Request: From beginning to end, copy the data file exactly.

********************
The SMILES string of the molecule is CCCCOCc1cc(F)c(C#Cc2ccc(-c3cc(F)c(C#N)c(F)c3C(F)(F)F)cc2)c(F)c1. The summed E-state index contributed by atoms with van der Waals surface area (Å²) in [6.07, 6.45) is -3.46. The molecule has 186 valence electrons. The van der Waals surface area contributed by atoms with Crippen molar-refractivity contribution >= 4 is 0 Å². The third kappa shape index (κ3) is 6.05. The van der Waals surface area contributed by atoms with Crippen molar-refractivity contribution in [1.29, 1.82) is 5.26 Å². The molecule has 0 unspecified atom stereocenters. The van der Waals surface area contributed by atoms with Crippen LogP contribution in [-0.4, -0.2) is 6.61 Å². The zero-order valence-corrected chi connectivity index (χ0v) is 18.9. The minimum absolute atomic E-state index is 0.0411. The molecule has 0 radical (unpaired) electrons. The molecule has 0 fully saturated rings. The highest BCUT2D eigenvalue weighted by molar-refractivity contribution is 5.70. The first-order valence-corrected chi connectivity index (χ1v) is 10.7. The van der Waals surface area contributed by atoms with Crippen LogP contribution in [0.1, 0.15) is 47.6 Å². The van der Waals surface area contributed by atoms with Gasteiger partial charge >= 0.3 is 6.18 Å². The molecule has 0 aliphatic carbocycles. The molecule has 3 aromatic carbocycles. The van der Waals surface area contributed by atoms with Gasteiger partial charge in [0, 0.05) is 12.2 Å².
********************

The SMILES string of the molecule is CCCCOCc1cc(F)c(C#Cc2ccc(-c3cc(F)c(C#N)c(F)c3C(F)(F)F)cc2)c(F)c1. The summed E-state index contributed by atoms with van der Waals surface area (Å²) in [6.07, 6.45) is -3.46. The molecule has 186 valence electrons. The van der Waals surface area contributed by atoms with Crippen molar-refractivity contribution >= 4 is 0 Å². The third kappa shape index (κ3) is 6.05. The van der Waals surface area contributed by atoms with Crippen molar-refractivity contribution in [1.29, 1.82) is 5.26 Å². The molecule has 0 unspecified atom stereocenters. The van der Waals surface area contributed by atoms with Crippen LogP contribution in [-0.4, -0.2) is 6.61 Å². The zero-order valence-corrected chi connectivity index (χ0v) is 18.9. The minimum absolute atomic E-state index is 0.0411. The molecule has 0 radical (unpaired) electrons. The molecule has 0 fully saturated rings. The highest BCUT2D eigenvalue weighted by molar-refractivity contribution is 5.70. The first-order valence-corrected chi connectivity index (χ1v) is 10.7. The van der Waals surface area contributed by atoms with Crippen LogP contribution in [0.1, 0.15) is 47.6 Å². The van der Waals surface area contributed by atoms with Gasteiger partial charge >= 0.3 is 6.18 Å². The molecule has 0 aliphatic carbocycles. The molecule has 3 aromatic carbocycles. The van der Waals surface area contributed by atoms with Gasteiger partial charge in [0, 0.05) is 12.2 Å².